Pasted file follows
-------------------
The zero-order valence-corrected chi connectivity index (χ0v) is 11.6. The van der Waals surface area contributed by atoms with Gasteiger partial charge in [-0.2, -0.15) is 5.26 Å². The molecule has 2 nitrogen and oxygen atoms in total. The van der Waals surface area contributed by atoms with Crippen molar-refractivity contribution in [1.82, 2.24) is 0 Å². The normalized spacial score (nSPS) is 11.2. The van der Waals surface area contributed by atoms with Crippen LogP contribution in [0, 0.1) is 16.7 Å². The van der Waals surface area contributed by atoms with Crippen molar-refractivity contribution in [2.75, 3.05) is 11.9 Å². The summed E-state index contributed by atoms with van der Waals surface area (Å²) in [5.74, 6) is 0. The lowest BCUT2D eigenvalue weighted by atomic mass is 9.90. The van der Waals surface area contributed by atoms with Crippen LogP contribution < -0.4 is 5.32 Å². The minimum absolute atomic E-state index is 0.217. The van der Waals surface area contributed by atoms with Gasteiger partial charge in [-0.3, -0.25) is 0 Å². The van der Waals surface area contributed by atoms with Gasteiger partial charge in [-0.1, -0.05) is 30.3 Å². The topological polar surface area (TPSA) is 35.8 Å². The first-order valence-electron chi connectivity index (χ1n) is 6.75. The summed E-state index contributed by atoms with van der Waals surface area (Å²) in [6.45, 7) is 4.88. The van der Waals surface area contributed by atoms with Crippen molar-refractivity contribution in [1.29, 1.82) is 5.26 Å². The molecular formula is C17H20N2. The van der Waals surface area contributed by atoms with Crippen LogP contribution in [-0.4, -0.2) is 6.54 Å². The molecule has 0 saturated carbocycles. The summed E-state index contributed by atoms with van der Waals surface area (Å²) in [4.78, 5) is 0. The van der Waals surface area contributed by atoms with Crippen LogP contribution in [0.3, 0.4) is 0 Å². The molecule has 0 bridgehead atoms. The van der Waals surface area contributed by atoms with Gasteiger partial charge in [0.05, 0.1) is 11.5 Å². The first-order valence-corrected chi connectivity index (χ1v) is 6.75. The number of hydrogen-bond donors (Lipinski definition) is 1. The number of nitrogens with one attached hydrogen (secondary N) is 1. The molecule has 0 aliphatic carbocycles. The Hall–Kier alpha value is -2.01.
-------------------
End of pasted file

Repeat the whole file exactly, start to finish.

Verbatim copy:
The zero-order valence-corrected chi connectivity index (χ0v) is 11.6. The van der Waals surface area contributed by atoms with Gasteiger partial charge in [-0.2, -0.15) is 5.26 Å². The molecule has 2 nitrogen and oxygen atoms in total. The van der Waals surface area contributed by atoms with Crippen molar-refractivity contribution in [1.82, 2.24) is 0 Å². The normalized spacial score (nSPS) is 11.2. The van der Waals surface area contributed by atoms with Crippen LogP contribution in [0, 0.1) is 16.7 Å². The van der Waals surface area contributed by atoms with Crippen molar-refractivity contribution in [2.75, 3.05) is 11.9 Å². The summed E-state index contributed by atoms with van der Waals surface area (Å²) in [5.74, 6) is 0. The lowest BCUT2D eigenvalue weighted by atomic mass is 9.90. The van der Waals surface area contributed by atoms with Crippen LogP contribution < -0.4 is 5.32 Å². The minimum absolute atomic E-state index is 0.217. The van der Waals surface area contributed by atoms with Gasteiger partial charge in [-0.3, -0.25) is 0 Å². The van der Waals surface area contributed by atoms with Gasteiger partial charge in [-0.1, -0.05) is 30.3 Å². The topological polar surface area (TPSA) is 35.8 Å². The first-order valence-electron chi connectivity index (χ1n) is 6.75. The summed E-state index contributed by atoms with van der Waals surface area (Å²) in [6.45, 7) is 4.88. The van der Waals surface area contributed by atoms with Crippen molar-refractivity contribution in [1.29, 1.82) is 5.26 Å². The molecular formula is C17H20N2. The van der Waals surface area contributed by atoms with Crippen LogP contribution in [-0.4, -0.2) is 6.54 Å². The molecule has 0 saturated carbocycles. The summed E-state index contributed by atoms with van der Waals surface area (Å²) in [4.78, 5) is 0. The van der Waals surface area contributed by atoms with Crippen LogP contribution in [0.3, 0.4) is 0 Å². The molecule has 0 bridgehead atoms. The van der Waals surface area contributed by atoms with Gasteiger partial charge in [0.05, 0.1) is 11.5 Å². The first-order valence-corrected chi connectivity index (χ1v) is 6.75. The number of hydrogen-bond donors (Lipinski definition) is 1. The number of nitrogens with one attached hydrogen (secondary N) is 1. The molecule has 0 aliphatic carbocycles. The Hall–Kier alpha value is -2.01.